EccentriCities

Writing in the margins of Modernism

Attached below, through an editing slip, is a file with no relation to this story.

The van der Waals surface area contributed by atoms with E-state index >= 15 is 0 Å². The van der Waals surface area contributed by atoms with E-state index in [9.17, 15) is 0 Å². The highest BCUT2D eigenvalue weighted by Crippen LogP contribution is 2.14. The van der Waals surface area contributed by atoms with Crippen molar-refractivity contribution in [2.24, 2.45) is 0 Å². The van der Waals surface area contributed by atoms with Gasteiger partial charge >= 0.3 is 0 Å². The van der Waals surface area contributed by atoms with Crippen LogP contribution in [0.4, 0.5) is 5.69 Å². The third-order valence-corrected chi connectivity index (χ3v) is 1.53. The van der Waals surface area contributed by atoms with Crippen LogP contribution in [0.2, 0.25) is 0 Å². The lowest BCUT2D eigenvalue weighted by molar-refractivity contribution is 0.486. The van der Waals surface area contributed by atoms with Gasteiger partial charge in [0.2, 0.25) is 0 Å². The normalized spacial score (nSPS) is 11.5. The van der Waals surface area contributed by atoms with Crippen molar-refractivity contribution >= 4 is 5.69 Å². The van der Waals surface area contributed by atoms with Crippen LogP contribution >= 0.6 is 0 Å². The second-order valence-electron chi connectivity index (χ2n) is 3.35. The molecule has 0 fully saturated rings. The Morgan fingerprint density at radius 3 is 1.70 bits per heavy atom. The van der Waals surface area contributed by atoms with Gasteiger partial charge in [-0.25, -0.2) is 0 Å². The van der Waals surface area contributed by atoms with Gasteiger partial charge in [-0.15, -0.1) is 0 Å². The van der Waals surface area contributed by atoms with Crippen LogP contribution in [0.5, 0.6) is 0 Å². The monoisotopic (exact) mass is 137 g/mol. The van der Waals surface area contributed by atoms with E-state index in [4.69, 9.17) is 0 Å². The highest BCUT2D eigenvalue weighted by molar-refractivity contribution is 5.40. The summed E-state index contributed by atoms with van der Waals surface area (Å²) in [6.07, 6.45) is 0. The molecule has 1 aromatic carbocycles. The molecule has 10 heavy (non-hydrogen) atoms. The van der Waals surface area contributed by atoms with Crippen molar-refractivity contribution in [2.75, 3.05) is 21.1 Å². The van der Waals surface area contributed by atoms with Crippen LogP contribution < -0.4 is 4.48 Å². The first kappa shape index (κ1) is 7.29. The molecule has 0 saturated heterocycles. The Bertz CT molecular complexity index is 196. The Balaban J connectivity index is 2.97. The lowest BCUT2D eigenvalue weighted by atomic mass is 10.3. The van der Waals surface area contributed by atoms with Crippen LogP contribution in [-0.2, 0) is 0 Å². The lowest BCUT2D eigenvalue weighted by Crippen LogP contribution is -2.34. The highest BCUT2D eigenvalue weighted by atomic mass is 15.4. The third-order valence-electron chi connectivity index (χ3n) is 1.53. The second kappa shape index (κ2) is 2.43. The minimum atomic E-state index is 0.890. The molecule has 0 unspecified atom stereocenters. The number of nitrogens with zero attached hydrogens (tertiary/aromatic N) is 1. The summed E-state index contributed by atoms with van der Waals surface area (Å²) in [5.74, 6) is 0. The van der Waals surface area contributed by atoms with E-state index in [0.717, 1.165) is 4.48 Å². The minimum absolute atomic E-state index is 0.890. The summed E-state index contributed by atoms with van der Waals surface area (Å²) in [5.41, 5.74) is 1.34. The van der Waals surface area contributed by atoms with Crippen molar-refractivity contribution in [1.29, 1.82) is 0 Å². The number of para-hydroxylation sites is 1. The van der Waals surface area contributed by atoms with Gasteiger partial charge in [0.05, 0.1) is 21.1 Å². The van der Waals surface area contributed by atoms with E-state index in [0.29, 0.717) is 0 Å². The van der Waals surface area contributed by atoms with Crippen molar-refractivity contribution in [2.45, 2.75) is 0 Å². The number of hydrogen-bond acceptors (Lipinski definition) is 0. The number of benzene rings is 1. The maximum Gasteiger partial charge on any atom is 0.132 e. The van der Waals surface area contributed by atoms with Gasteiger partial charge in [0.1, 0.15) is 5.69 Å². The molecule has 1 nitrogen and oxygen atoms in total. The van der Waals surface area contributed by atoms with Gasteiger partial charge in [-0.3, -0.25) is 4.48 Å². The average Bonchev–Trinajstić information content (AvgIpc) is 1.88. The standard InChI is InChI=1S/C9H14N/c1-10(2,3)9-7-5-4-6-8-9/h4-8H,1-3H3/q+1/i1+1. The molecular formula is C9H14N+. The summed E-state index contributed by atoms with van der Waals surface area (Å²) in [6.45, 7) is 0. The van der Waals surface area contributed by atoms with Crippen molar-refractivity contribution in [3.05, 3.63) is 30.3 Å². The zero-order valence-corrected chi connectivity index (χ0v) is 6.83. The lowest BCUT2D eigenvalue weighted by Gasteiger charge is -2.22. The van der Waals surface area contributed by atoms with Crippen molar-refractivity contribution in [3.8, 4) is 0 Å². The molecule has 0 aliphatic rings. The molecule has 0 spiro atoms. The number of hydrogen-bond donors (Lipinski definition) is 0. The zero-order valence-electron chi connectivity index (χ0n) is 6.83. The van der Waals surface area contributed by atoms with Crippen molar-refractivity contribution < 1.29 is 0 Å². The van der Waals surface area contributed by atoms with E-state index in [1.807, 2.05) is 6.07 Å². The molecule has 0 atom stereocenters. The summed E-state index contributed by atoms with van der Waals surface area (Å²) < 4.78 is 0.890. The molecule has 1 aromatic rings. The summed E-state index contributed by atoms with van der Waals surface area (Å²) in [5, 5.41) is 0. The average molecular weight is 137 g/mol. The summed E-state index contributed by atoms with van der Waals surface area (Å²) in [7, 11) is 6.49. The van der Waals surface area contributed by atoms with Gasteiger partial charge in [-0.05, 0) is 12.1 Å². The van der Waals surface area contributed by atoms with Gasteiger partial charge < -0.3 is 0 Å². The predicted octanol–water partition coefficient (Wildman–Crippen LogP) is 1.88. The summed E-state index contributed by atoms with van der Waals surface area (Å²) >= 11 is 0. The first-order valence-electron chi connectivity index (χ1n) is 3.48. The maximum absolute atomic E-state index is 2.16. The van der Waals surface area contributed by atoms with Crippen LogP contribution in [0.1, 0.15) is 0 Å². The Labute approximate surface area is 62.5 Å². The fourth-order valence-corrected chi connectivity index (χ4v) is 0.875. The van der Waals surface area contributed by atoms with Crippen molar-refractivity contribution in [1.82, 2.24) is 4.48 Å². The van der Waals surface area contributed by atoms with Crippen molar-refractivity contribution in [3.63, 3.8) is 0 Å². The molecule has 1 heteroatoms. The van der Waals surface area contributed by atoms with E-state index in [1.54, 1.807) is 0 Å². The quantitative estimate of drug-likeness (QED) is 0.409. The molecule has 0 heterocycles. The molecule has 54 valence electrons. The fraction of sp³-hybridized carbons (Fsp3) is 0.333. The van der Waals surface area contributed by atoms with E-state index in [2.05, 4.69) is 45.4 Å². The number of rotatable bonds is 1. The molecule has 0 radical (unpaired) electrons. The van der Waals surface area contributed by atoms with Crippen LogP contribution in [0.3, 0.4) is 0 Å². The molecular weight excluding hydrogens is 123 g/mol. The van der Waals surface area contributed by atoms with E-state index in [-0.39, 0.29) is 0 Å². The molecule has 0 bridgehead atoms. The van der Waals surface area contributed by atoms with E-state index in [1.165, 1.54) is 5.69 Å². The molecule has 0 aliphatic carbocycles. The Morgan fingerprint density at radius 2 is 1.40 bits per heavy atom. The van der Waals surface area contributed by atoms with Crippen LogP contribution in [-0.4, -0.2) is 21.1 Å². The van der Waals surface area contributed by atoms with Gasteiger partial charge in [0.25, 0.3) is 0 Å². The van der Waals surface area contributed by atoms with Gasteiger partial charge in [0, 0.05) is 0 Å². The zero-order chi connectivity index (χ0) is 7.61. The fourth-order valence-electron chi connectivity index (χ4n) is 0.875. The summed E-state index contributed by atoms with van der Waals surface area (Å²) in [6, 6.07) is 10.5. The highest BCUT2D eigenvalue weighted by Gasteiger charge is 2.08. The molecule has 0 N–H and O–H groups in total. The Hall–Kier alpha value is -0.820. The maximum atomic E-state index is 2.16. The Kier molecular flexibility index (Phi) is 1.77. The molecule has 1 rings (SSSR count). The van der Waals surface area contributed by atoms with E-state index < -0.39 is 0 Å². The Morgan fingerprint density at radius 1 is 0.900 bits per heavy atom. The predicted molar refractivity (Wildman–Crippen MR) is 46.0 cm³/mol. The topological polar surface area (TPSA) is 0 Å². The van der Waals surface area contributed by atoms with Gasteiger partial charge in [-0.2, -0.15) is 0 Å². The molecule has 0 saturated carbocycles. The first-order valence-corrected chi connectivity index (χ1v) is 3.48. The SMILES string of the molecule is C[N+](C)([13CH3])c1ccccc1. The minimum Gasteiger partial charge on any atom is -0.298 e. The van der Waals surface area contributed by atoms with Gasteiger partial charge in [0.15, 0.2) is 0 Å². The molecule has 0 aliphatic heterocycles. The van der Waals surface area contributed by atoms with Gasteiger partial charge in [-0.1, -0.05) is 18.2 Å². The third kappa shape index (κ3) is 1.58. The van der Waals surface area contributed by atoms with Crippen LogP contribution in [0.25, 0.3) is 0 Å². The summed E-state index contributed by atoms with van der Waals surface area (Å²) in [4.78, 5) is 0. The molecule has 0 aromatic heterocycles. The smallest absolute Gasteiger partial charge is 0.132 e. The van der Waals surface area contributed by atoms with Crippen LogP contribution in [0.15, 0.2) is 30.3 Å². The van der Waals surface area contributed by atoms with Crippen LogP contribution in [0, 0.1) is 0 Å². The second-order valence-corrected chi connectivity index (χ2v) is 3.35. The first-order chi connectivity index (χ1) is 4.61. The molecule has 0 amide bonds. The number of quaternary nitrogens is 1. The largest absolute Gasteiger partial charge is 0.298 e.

Eccentric creative consciousness is marked by the many contradictions inherent in being cast on the margins of paradoxically marginocentric geo-cultural sites. This book seeks to bring greater clarity to discrete urbane architectonics of modernist literature within a distended Western (including Slavic and Latin American) tradition. It traces different slants of the rational plane in modernist fictions by rupturing, deconstructing and reconstructing consciousness along differently temporalized and spatialized axes respectively aligned with concentric and eccentric cultural construction. The book redefines some of the dimensions, dynamics, creative capacities and critical contributions of discrete literary modernisms - concentric, but especially, eccentric. A distinction is made between pathologically memoried and mad (particularly manic and paranoid schizophrenic) modes of cultural consciousness, concentrated in reflexive citytexts respectively located at the centre of European modernism. The book re-examines the development of literal and literary landscapes underpinning paranoid schizophrenic constructions of eccentric consciousness in Nikolai Gogol's and Fyodor Dostoevsky's Petersburg tales and Joaquim Maria Machado de Assis's Rio narratives. It reconsiders these works as critical and creative responses to urbane European genres as well as earlier strains of Russian and Brazilian literary and artistic representation. The book focuses on eccentric consciousnesses framing the hallucinated cities drawn by writers including Andrei Bely, Mario de Andrade, Mikhail Bulgakov, Osman Lins, Clarice Lispector and Liudmila Petrushevskaya.

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